Home > Imprisonment > I Shall Not Kill This Symbol

I Shall Not Kill This Symbol

August 12, 2011

by Karla Linn Merrifield


Three ChemLawn® men pace off
my neighbor’s lawn, planting yellow
warning flags to supplant the Dandelions.
The Eliminator™ will eradicate the weed—
until precipitation washes away the post-emergent

industrial strength herbicide
and another application is required,
despite the corporate promise to last all season
against so-called good-for-nothing Taraxacum officinale
Next door the run-off gets away with crime.


But not in my backyard, where
wishes still spring on seed wings
puffed by child-breath
and are borne to eternity on summer breezes.
The young-at-heart have such giddy hope.

Not in my backyard, where
wine spurts from broad-leafed rings
in a basal circle to be picked
and transformed by my grandmother’s recipe
into gentle dirt-cheap intoxication.

Not in my backyard, where
the Priest’s Crown, Swine’s Snout proliferate;
where the Clock Flower tells me it’s time
to mow my field of dreams; where
the Rustic Oracle foresees He loves me.

Not in my backyard, where
thrives the makings of an herbal remedy,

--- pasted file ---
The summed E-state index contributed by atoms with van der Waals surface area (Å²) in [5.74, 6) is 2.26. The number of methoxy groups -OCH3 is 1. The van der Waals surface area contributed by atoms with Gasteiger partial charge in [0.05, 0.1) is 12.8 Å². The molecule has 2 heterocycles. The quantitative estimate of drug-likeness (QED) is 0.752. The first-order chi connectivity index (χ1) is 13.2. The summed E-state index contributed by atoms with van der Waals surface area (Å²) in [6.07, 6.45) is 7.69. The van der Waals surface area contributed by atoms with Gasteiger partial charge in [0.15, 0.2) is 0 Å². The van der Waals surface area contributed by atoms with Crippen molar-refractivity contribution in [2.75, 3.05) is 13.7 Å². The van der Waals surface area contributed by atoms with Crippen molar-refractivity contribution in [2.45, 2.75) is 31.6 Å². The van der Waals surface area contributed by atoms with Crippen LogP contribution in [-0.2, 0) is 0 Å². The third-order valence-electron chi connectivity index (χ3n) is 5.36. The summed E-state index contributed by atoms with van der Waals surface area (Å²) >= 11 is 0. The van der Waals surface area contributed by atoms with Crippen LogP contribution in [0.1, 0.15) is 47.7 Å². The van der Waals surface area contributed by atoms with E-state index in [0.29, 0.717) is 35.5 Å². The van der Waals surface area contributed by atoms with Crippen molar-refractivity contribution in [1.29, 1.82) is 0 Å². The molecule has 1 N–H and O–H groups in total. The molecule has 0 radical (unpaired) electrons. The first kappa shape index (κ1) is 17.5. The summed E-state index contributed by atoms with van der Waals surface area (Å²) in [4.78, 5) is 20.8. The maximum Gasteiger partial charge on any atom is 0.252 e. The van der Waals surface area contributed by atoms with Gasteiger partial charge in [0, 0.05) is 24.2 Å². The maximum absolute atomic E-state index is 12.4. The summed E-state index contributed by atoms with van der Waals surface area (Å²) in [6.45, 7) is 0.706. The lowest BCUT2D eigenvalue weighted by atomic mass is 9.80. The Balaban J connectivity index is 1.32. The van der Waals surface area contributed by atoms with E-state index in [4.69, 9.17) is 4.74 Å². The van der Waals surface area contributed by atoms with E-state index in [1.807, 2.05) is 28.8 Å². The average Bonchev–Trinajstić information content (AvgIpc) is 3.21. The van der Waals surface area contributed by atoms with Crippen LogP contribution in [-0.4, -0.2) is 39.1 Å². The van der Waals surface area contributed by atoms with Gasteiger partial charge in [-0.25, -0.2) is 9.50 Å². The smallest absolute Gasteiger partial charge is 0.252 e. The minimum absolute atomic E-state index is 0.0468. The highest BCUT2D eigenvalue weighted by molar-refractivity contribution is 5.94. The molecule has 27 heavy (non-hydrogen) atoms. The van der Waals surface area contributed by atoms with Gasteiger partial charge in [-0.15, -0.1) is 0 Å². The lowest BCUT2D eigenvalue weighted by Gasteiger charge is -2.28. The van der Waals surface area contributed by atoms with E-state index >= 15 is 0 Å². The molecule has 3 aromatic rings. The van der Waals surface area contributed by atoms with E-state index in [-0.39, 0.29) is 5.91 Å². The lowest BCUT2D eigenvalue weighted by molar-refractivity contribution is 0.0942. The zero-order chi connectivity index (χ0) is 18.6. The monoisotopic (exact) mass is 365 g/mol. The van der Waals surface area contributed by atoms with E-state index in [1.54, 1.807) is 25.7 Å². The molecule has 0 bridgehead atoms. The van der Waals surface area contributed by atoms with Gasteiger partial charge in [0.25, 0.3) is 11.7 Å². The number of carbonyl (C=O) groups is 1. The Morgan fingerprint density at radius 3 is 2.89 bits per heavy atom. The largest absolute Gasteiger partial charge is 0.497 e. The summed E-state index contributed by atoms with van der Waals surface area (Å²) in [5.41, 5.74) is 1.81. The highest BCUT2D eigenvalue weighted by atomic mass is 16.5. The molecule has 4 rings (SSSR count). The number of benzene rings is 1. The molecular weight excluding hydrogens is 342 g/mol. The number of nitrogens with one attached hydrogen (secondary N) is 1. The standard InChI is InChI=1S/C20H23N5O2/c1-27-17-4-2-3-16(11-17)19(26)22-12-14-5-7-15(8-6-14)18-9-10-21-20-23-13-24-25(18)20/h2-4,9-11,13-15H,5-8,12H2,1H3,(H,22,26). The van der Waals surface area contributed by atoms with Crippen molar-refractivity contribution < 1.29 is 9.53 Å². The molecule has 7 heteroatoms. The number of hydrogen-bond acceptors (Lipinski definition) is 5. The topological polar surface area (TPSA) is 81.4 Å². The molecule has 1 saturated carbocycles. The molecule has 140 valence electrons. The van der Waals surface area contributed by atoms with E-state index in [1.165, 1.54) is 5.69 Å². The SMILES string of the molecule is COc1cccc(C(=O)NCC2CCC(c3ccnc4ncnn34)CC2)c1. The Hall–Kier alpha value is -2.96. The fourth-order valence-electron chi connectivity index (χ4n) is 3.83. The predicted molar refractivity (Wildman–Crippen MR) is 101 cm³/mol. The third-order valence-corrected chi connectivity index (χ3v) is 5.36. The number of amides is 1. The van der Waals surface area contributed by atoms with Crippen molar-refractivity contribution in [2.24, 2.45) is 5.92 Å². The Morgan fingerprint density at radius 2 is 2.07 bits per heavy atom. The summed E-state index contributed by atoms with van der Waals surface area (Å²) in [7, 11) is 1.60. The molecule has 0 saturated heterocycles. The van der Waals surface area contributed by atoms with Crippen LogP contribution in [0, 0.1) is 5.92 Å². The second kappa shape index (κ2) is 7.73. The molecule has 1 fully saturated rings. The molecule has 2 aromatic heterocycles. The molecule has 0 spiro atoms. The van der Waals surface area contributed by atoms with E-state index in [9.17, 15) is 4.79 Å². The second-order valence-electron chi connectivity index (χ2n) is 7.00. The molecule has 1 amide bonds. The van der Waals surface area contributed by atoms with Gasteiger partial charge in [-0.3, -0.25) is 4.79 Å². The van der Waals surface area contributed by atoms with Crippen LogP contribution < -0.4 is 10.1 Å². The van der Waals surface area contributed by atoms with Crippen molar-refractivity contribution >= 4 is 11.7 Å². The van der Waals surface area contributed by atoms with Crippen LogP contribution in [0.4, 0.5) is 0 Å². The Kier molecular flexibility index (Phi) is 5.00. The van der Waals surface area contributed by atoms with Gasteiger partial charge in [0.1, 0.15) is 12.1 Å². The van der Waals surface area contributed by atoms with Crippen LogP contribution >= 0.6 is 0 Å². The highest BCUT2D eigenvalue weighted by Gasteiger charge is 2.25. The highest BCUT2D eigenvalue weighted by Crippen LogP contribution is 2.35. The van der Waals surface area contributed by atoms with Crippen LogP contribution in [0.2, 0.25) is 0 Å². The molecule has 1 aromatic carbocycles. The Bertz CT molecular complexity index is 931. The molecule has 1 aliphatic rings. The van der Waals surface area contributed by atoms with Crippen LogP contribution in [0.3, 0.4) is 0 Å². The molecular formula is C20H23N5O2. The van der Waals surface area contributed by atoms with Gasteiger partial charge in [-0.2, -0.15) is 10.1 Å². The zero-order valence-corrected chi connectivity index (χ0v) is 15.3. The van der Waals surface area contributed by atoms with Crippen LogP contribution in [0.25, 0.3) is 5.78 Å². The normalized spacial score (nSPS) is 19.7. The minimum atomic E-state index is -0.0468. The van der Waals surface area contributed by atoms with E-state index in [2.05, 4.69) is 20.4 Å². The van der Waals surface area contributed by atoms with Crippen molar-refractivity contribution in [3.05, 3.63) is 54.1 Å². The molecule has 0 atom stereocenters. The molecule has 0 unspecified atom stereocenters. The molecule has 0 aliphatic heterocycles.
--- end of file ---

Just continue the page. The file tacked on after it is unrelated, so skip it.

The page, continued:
a female’s tonic to gently balance
my post-menopausal hormones.
O sweet elixir, o for a good night’s sleep!

Not in my backyard, where
the Piss-a-Bed and Pissenlit yields
a medicinal quality to be steeped
into a mild diuretic tea—the relief of leaves.
Even experts agree the plant can be beneficial.

Not in my backyard, where
folklore’s barometer blooms abundantly,
and when wet weather approaches,
they shut like umbrellas; they prophesize:
Rain is a good thing.


In my backyard, I leave them be because
I know at least one Aster Sister grows
in a maximum-security prison yard
at the Auburn Correctional Facility. Gold has broken
through the gray constraints of concrete.

On the property east of mine
redemption withers and dies in an easy spray,
while I hold out no nozzle to my quarter acre
of bright, rampant belief:
A Dandelion is also forgiveness.

for Michael Rhynes, DIN #85c0181

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Award-winning poet, National Park Artist-in-Residence, and assistant editor of The Centrifugal Eye, Karla Linn Merrifield has had work published in dozens of journals and anthologies. She has six books to her credit, including Godwit: Poems of Canada, which received the 2009 Andrew Eiseman Writers Award for Poetry, and her new chapbook, The Urn, from Finishing Line Press. Forthcoming from Salmon Press is her full-length collection Athabaskan Fractal and Other Poems of the Far North. You can read more about her and sample her poems and photographs at Vagabond Poet.

  1. August 12, 2011 at 6:08 pm

    A good one. I like the last line about the dandeiion being forgiveness itself. The NIMBY refrain against chemicals and herbicides is effective.

  2. August 13, 2011 at 11:16 am

    This really grabbed me and made me glad.

  1. November 17, 2011 at 2:46 pm
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